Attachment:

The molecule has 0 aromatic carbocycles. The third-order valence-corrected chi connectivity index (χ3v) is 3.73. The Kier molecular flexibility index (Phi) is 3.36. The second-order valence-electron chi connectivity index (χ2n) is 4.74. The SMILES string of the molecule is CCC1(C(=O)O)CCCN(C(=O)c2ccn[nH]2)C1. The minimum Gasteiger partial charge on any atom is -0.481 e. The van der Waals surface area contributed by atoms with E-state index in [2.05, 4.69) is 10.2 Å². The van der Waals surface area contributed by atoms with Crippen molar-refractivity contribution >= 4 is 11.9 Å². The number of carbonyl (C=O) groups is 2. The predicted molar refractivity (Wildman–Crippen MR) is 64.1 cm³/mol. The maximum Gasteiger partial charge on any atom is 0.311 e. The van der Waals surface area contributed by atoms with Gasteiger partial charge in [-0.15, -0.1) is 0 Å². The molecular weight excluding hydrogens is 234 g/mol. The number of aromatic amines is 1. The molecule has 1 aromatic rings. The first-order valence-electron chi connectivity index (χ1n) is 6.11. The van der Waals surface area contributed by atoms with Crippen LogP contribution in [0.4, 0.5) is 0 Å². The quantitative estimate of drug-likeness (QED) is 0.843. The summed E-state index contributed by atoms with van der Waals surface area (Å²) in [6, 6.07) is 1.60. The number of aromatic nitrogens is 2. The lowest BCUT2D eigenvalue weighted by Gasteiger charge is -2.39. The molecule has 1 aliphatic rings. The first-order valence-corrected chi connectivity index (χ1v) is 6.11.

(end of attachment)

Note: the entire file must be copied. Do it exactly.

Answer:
The molecule has 0 aromatic carbocycles. The third-order valence-corrected chi connectivity index (χ3v) is 3.73. The Kier molecular flexibility index (Phi) is 3.36. The second-order valence-electron chi connectivity index (χ2n) is 4.74. The SMILES string of the molecule is CCC1(C(=O)O)CCCN(C(=O)c2ccn[nH]2)C1. The minimum Gasteiger partial charge on any atom is -0.481 e. The van der Waals surface area contributed by atoms with E-state index in [2.05, 4.69) is 10.2 Å². The van der Waals surface area contributed by atoms with Crippen molar-refractivity contribution >= 4 is 11.9 Å². The number of carbonyl (C=O) groups is 2. The predicted molar refractivity (Wildman–Crippen MR) is 64.1 cm³/mol. The maximum Gasteiger partial charge on any atom is 0.311 e. The van der Waals surface area contributed by atoms with Gasteiger partial charge in [-0.15, -0.1) is 0 Å². The molecular weight excluding hydrogens is 234 g/mol. The number of aromatic amines is 1. The molecule has 1 aromatic rings. The first-order valence-electron chi connectivity index (χ1n) is 6.11. The van der Waals surface area contributed by atoms with Crippen LogP contribution in [0.4, 0.5) is 0 Å². The quantitative estimate of drug-likeness (QED) is 0.843. The summed E-state index contributed by atoms with van der Waals surface area (Å²) in [6, 6.07) is 1.60. The number of aromatic nitrogens is 2. The lowest BCUT2D eigenvalue weighted by Gasteiger charge is -2.39. The molecule has 1 aliphatic rings. The first-order valence-corrected chi connectivity index (χ1v) is 6.11.